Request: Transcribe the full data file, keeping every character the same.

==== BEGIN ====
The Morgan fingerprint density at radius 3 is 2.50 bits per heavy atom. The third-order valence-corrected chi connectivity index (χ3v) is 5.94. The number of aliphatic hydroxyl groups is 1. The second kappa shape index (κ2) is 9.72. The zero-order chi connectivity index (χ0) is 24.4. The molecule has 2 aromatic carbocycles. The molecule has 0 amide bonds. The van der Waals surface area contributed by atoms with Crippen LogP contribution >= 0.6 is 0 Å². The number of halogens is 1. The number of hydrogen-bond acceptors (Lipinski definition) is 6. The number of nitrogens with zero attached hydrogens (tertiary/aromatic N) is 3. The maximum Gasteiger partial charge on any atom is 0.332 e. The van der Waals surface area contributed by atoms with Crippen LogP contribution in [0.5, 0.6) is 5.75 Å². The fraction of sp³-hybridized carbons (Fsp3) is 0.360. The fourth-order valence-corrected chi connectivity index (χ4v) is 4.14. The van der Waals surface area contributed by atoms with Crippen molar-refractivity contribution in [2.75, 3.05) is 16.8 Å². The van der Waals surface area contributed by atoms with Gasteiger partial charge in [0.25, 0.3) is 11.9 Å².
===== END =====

The Morgan fingerprint density at radius 3 is 2.50 bits per heavy atom. The third-order valence-corrected chi connectivity index (χ3v) is 5.94. The number of aliphatic hydroxyl groups is 1. The second kappa shape index (κ2) is 9.72. The zero-order chi connectivity index (χ0) is 24.4. The molecule has 2 aromatic carbocycles. The molecule has 0 amide bonds. The van der Waals surface area contributed by atoms with Crippen LogP contribution >= 0.6 is 0 Å². The number of halogens is 1. The number of hydrogen-bond acceptors (Lipinski definition) is 6. The number of nitrogens with zero attached hydrogens (tertiary/aromatic N) is 3. The maximum Gasteiger partial charge on any atom is 0.332 e. The van der Waals surface area contributed by atoms with Crippen LogP contribution in [0.5, 0.6) is 5.75 Å². The fraction of sp³-hybridized carbons (Fsp3) is 0.360. The fourth-order valence-corrected chi connectivity index (χ4v) is 4.14. The van der Waals surface area contributed by atoms with Crippen molar-refractivity contribution in [2.75, 3.05) is 16.8 Å². The van der Waals surface area contributed by atoms with Gasteiger partial charge in [0.25, 0.3) is 11.9 Å².